Based on the aggregated intelligence of 145,000-plus investors participating in Motley Fool CAPS, the Fool's free investing community, health-care website operator WebMD Health (NASDAQ:WBMD) has received the dreaded one-star ranking.

With that in mind, let's take a closer look at WebMD's business and see what CAPS investors are saying about the stock right now.

WebMD facts


Elmwood Park, N.J.

Market Cap

$2.23 billion


Internet software and services

Trailing-12-Month Revenue

$419.77 million


Chairman/Acting CEO Martin Wygod

CFO Mark Funston

Trailing-12-Month Return on Equity


Cash / Debt

$589.55 million / $490.34 million

Price-to-Earnings (WBMD and S&P 500)

40.2 and 21.3

1-Year Return



UnitedHealth Group (NYSE:UNH)


Microsoft (NASDAQ:MSFT)

CAPS Members Bearish on WBMD Also Bearish on

Trina Solar (NYSE:TSL)

Vonage Holdings (NYSE:VG)

CAPS Members Bullish on WBMD Also Bullish on


Sources: Capital IQ (a division of Standard & Poor's) and Motley Fool CAPS.

On CAPS, 45% of the 44 All-Star members who have rated WebMD believe the stock will underperform the S&P 500 going forward. These bears include Caligiuri and BSHumphreyII, both of whom are ranked in the top 10% of our community.

Two weeks ago, Caligiuri outlined some of the health risks associated with the stock:

If Google comes out with a similar website to WebMD instead of purchasing it, WebMD will no doubt receive less visitors. I guess you could say WebMD is a name brand, but so is Google.

I think a lot of growth and success is projected into the stock price, and I don't think it's going to happen. My bet is that Web MD gets bought for much less than it's selling for though.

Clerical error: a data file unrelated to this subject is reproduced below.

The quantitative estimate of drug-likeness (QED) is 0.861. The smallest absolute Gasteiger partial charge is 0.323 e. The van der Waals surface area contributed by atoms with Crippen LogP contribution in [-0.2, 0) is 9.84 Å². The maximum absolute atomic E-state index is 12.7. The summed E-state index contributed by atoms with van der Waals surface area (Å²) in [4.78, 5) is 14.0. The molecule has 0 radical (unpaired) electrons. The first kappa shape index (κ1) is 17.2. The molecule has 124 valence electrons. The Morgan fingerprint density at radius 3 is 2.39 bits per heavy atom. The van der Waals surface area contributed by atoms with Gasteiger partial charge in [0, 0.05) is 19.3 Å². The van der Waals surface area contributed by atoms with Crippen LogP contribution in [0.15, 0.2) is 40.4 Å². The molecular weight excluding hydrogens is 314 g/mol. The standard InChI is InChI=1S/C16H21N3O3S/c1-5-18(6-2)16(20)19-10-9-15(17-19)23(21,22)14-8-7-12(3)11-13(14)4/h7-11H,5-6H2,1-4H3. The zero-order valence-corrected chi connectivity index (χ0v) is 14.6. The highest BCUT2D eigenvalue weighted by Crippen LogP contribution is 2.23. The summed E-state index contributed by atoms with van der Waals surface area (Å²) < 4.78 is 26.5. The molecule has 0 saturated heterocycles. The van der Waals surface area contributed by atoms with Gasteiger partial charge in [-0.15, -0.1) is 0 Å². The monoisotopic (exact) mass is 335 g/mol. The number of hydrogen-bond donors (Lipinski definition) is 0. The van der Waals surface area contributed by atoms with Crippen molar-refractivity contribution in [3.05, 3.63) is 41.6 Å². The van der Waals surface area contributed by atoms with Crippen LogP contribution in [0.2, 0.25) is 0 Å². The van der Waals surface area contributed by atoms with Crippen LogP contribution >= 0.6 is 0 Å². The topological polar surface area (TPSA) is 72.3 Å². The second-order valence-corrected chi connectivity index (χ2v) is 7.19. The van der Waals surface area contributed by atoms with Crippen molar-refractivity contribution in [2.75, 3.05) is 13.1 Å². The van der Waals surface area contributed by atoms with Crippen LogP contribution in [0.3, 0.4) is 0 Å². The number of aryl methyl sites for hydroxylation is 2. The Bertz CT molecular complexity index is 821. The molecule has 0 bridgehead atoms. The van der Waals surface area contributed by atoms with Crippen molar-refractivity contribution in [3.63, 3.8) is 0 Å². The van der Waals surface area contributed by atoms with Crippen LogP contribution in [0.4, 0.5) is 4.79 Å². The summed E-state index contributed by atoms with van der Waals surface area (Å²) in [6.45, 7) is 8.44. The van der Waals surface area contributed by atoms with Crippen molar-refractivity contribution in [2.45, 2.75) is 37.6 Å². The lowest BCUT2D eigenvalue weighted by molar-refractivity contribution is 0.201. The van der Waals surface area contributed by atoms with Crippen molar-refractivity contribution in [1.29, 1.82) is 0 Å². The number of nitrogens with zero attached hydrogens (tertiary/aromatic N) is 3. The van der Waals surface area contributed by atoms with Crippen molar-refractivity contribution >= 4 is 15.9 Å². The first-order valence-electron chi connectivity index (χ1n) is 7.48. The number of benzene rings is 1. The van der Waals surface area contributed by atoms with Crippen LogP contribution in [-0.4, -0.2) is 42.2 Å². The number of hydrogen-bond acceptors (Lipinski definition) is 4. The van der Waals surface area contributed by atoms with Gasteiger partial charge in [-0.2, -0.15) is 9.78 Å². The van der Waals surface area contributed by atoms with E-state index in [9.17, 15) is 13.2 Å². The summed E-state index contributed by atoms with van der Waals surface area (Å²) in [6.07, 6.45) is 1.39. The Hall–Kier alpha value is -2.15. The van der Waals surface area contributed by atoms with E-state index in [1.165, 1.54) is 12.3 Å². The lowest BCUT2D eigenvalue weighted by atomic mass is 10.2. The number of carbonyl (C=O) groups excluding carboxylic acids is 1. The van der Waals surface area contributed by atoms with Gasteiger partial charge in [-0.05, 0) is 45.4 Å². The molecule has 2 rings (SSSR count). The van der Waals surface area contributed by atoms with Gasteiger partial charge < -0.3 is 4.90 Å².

In a pitch from just yesterday, BSHumphrey concurs with that bearish diagnosis:

WebMD's high P/E ratio just isn't justified by the numbers. Other than a slight spike last quarter (possibly attributable to the H1N1 scare), their earnings seem to be in general decline.

A lot of other sites, such as the Mayo Clinic's, provide the same service, and, as another Fool mentioned here, it's probably only a matter of time before a heavy hitter like Google gets into the game. Whatever "moat" this company had is quickly crumbling, and all that's left of it is its brand.

The brand simply isn't worth WebMD's $2.2 billion market cap.

What do you think about WebMD, or any other stock for that matter? If you want to retire rich, you need to protect your portfolio from undue risk. Staying away from dangerous stocks is crucial to securing your financial future, and on Motley Fool CAPS, thousands of investors are working every day to flag them. CAPS is 100% free, so get started!